# Showing a set is closed and nowhere dense in a Banach space

Let $X$ and $Y$ be Banach spaces, $T_j \in L(X,Y)$ for each $j$ and let $E_n = \left\lbrace x \in X: \sup_{j \geq 1} \|T_jx\| \leq n\right\rbrace$.

1. Show $E_n$ is closed for each $n$
2. If there exists $x_0 \in X$ such that $\sup\limits_{j \geq 1} \|T_jx_0\| = \infty$, then each $E_n$ is nowhere dense in $X$.

Here $L(X,Y)$ is the set of bounded linear operators from $X$ to $Y$.

First fix $n$ and a sequence $\left\lbrace x_k\right\rbrace_{k=1}^\infty \in E_n$. I need to show that $x = \lim\limits_{k \rightarrow \infty} x_k$ is in $E_n$. I know that $\|T_j(x_k)\| \leq n$ for each $k$. Since $T_j$ is continuous and $Y$ is Banach, then it's complete so $\lim_k Tj(x_k) = T_j(x) \in Y$

I feel like I'm running around in circles on this problem and don't see an obvious reason why $x \in E_n$. It should have something to do with the continuity of $T_j$, but I'm unable to see why.

• I think we need to look at the function space and show that the sup || T || is a norm in this space and that it meets definition of a normed vector space. Then prove this function space is also complete. Incidentally taking a class just like this so very interested in the result here. – Phillip Hamilton Feb 20 '16 at 0:14
• Note that the converse is also true: If there isn't $x_0$ for which $\sup\limits_{j \ge 1}{\|T_j x_0\|}=\infty$, then $\cup E_n=X$ and as $X$ is complete, by Baire Theorem follows that there is some $n_0$ such that $E_{n_0}$ has nonempty interior (and the uniform boundedness principle follows) – Svetoslav Feb 20 '16 at 1:14

1. $T$ and $\| \|$ are continuous so $\|\|\circ T$ is continuous and $E^j_n=(\|\|\circ T_j)^{-1}([0,n])$ is closed. This implies that $E_n =\cap_jE^j_n$ is closed.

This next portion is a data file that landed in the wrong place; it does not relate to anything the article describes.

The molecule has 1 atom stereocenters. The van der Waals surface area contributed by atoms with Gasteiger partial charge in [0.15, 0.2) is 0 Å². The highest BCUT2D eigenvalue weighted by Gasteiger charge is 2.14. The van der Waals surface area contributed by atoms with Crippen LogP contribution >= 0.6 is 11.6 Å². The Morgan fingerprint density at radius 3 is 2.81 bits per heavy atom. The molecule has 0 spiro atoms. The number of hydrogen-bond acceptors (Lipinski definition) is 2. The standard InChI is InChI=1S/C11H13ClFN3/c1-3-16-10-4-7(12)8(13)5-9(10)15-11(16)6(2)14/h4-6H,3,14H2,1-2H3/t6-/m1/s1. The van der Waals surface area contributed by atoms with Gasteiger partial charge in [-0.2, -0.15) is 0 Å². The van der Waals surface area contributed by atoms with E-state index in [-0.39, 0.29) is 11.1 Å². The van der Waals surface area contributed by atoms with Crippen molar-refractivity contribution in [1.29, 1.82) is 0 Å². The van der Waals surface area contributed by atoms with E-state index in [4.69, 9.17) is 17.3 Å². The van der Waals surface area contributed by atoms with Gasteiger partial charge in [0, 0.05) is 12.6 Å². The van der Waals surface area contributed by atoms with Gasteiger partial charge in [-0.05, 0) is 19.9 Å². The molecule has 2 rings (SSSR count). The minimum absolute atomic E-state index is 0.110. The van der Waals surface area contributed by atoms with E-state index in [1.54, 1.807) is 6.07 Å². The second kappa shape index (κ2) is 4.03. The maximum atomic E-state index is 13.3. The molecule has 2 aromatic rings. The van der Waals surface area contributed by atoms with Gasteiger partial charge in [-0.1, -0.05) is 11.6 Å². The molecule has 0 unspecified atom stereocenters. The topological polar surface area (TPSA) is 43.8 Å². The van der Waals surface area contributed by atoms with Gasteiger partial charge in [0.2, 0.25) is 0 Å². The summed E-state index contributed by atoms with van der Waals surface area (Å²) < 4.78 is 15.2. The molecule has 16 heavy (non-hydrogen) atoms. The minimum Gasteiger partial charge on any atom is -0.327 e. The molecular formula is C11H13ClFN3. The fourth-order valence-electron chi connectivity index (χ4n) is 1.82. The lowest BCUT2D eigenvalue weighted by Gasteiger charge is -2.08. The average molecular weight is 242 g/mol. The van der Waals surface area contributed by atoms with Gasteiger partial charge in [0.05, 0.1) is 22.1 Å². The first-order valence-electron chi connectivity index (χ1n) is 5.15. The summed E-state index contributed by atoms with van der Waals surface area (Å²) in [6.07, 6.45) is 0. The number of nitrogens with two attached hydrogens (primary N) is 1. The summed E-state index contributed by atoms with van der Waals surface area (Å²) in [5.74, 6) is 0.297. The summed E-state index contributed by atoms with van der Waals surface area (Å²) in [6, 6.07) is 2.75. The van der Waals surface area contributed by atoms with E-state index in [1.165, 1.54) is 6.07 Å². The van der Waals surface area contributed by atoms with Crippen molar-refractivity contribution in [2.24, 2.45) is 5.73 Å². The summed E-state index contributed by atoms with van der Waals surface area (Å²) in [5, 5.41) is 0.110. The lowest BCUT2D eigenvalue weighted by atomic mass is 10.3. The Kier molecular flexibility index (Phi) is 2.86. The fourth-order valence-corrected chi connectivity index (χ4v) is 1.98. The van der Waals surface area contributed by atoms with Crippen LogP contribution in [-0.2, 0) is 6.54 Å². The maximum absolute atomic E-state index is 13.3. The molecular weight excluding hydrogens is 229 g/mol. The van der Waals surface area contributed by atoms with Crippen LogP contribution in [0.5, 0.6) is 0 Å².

Suppose there exists $x$ such that $sup_{j\geq 1}\|T_j(x)\|=+\infty$ and the interior of the adherence $\bar E_n$ of $E_n$ is not empty. Let $U$ an open subset contained in $\bar E_n$. Consider $B(y,r)\subset U$. We deduce for every $z\in B(y,r)$, $\|T_j(z)\|\leq n$. Let $u\in B(0,r)$, $\mid \|T_j(y)\|-\|T_j(u)\|\mid\leq \|T_j(y+u)\|$. This implies that $\| T_j(u)\|\leq \|T_j(y)\|+\|T_j(y+u)\|\leq 2n$. Thus $\| T_j\| \leq {{2n}\over r}$.
This implies that $\| T_j(x)\|\leq \| T_j\|\|x\|\leq {{2n}\over r}\|x\|$. This is a contradiction with the fact that $sup_{j\geq 1}\|T_j(x)\|=+\infty$.
• Sorry what does the the interior of the adherence $E_n$ of $E_n$ mean? – Phillip Hamilton Feb 20 '16 at 1:01
• Hm, I can not figure it out: if $u:\|u\|\leq 1$ then $\|ur\|\leq r\Rightarrow \|T_jur\|\leq 2n\Rightarrow \|T_ju\|\leq 2n/r$. But on the other hand, if you take $u:\|u\|\leq r$ then $\|\frac{u}{r}\|\leq \frac{r}{r}=1\Rightarrow \|T_j\frac{u}{r}\|\leq \frac{2n}{r}$. What is going on here.. – Svetoslav Feb 20 '16 at 1:03
Because each $T_j$ is continuous and $x_k\to x$, you have $T_jx_k\to T_jx,\,\forall j\ge 1\Rightarrow \|T_jx_k\|\to \|T_jx\|$. But $\|T_jx_k\|\leq n,\,\forall k\in\mathbb N\,\forall j\ge 1\Rightarrow \|T_jx\|\leq n,\,\forall j\ge 1\Rightarrow x\in E_n$